The clear central reason why the revolutionary generation did not abolish slavery was the “post-emancipation problem”. Slavery was so deeply woven into legal, economic and cultural systems that an abrupt end of it would almost certainly lead to chaos, war, economic collapse and death.  The Founders laid the moral foundation to end slavery nonetheless.  620,000 died in the Civil War that ended slavery almost 100 years after The Declaration.  Abruptly ending slavery in 1776 would have killed more and probably destroyed our fledgling Nation.


Thomas Jefferson summed the post-emancipation dilemma in a vivid analogy: “We have the wolf by the ears, and we can neither hold him, nor safely let him go.  Justice is in one scale, and self-preservation in the other.”  The Founders were not hypocrites.  They were courageous idealists constrained by a savage realty.  They gave us a better world and revolutionized moral philosophy.  We should be grateful and not contemptuous of their achievement.

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American Equality is Not Egalitarianism


Chapter 4 of America’s Revolutionary Mind (2019) moves from the prior chapter on “We hold these truths to be self- evident….” to the second phrase:  “that all men are created equal”.    What exactly did they mean by “equal”?  C. Bradley Thompson teaches us that The Founders understood and accepted John Locke’s concept of equality – “species equality”.  They did NOT mean the ridiculous egalitarian perverse prioritization of equality over everything.


The only way to understand the Revolutionary notion of equality is to fully comprehend and embrace inequality.  Thomas Jefferson wrote there is a “natural aristocracy among men.  The grounds of this are virtue and talents”.  Obviously everyone is not equal with regard to intelligence, virtue, beauty, strength, productivity, speed, etc. – we’re extremely unequal.  James Madison wrote that the “rights of property originate in the diversity in the faculties of men and the first object of government is the equal protection of the unequal faculties of acquiring property”.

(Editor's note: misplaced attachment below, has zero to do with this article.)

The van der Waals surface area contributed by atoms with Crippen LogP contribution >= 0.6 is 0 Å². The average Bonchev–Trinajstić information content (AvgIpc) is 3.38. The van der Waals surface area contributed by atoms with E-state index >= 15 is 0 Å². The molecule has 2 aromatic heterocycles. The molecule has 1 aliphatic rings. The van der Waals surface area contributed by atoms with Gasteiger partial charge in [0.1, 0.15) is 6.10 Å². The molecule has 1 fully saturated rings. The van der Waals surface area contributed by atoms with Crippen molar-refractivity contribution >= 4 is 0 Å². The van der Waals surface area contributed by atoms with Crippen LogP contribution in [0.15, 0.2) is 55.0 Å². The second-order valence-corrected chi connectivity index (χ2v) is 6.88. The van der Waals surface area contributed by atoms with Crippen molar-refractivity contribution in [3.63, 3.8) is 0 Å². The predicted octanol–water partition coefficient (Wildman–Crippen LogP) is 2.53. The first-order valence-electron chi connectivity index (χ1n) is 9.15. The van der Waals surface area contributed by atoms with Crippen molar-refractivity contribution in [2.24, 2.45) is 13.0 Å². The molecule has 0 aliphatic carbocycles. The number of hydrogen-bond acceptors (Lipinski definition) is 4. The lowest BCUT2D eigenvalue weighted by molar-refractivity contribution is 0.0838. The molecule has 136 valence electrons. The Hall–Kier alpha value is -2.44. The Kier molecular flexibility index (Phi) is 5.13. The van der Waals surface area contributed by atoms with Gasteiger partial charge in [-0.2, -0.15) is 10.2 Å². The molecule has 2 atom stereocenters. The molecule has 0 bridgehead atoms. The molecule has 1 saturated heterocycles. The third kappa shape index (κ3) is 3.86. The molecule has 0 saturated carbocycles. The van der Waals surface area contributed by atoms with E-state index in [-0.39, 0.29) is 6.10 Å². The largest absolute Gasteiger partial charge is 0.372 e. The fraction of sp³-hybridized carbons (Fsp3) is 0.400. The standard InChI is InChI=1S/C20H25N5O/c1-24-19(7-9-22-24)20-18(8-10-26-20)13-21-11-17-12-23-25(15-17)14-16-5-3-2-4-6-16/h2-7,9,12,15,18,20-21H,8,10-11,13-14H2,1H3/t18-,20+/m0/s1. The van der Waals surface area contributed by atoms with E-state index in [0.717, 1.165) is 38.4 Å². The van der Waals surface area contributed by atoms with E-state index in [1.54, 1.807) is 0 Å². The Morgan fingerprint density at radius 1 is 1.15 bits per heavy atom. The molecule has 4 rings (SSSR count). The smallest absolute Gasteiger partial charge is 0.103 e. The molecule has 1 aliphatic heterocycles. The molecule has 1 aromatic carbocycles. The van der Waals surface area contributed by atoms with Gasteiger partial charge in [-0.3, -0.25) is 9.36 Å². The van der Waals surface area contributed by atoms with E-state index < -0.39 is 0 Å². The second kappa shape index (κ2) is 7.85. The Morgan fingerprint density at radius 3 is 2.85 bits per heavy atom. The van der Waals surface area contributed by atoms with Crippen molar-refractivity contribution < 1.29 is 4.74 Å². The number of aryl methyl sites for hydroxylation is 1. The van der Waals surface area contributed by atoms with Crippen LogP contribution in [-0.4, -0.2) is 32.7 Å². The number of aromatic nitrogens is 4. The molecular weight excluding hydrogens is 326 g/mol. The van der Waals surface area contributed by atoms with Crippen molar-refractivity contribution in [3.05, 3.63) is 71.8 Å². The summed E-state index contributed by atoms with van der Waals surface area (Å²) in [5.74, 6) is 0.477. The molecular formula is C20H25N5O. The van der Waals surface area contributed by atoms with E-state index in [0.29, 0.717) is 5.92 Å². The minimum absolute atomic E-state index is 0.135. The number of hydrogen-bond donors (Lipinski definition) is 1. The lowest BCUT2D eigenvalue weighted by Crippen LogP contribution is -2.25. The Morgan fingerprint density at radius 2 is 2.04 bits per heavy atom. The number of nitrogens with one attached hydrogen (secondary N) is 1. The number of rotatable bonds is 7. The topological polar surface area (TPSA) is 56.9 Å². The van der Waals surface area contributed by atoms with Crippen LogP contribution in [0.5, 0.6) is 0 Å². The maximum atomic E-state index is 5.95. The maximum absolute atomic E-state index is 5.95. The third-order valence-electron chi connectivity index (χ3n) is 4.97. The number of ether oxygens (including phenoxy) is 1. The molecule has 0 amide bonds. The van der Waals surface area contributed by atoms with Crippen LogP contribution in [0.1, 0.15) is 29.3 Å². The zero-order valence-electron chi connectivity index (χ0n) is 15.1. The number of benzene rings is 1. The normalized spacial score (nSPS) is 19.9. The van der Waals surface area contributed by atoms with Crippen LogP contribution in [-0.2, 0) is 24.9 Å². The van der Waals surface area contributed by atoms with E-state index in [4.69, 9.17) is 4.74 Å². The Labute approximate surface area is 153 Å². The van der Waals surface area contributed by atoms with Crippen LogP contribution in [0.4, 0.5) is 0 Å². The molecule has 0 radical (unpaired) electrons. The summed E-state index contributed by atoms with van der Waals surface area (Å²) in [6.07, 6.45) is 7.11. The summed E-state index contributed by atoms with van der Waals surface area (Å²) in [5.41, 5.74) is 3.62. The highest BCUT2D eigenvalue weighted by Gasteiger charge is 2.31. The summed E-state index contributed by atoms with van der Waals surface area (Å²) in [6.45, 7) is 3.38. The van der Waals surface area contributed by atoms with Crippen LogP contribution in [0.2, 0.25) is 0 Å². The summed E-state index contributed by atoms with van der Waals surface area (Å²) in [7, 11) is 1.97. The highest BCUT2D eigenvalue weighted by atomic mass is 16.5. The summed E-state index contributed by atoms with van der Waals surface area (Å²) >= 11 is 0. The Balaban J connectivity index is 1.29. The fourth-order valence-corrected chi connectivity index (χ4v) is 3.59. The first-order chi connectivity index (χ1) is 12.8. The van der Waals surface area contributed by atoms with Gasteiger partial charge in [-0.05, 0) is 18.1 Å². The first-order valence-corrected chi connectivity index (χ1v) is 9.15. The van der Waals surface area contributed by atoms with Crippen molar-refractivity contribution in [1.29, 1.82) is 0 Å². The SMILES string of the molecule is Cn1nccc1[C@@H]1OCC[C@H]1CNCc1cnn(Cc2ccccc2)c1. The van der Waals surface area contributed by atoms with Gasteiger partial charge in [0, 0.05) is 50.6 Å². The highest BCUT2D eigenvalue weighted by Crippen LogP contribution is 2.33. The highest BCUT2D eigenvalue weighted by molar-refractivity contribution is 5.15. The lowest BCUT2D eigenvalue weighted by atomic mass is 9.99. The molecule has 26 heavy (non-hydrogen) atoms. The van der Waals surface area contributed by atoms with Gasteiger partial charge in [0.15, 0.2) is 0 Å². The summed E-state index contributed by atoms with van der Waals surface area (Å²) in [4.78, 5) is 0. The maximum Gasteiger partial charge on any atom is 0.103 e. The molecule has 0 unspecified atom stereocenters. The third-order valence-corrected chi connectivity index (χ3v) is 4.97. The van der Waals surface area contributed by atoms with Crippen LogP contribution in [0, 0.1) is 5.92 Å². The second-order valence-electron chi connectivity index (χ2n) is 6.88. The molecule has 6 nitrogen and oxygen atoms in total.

Egalitarianism is not only wrong politically because it’s not what The Founders meant, it’s also evil because it attempts to justify hurting people who are deemed too wealthy/strong/smart – whatever attribute to be forcibly leveled. We are created equal – with equal rights and dignity, but then we acquire inequality relative to almost everything else – including moral action.  We are not equal with regard to moral virtues such as rationality, honesty, integrity, fortitude, courage and productiveness.


Inequality is natural. Human attempts to change it are immoral.  Egalitarianism is a wrecking ball to a flourishing life.  The right to equality prevents subordination among our species except those which arise from different capacity, disposition and virtue.  Thompson writes:   “Equality recognizes and is the foundation for inequality rightly understood.  Thus equality and inequality are brought together in harmony in the philosophy of Locke and therefore also in The Declaration.”  Equality means sharing a common nature with common attributes.  It does not mean an equality of attributes.


This seems so damn obvious to me that I’m dumbfounded by those who would argue otherwise. A free society will naturally experience a plethora of differences and natural inequalities that cannot and should not be altered:  Loosely quoting a revolutionary reverend: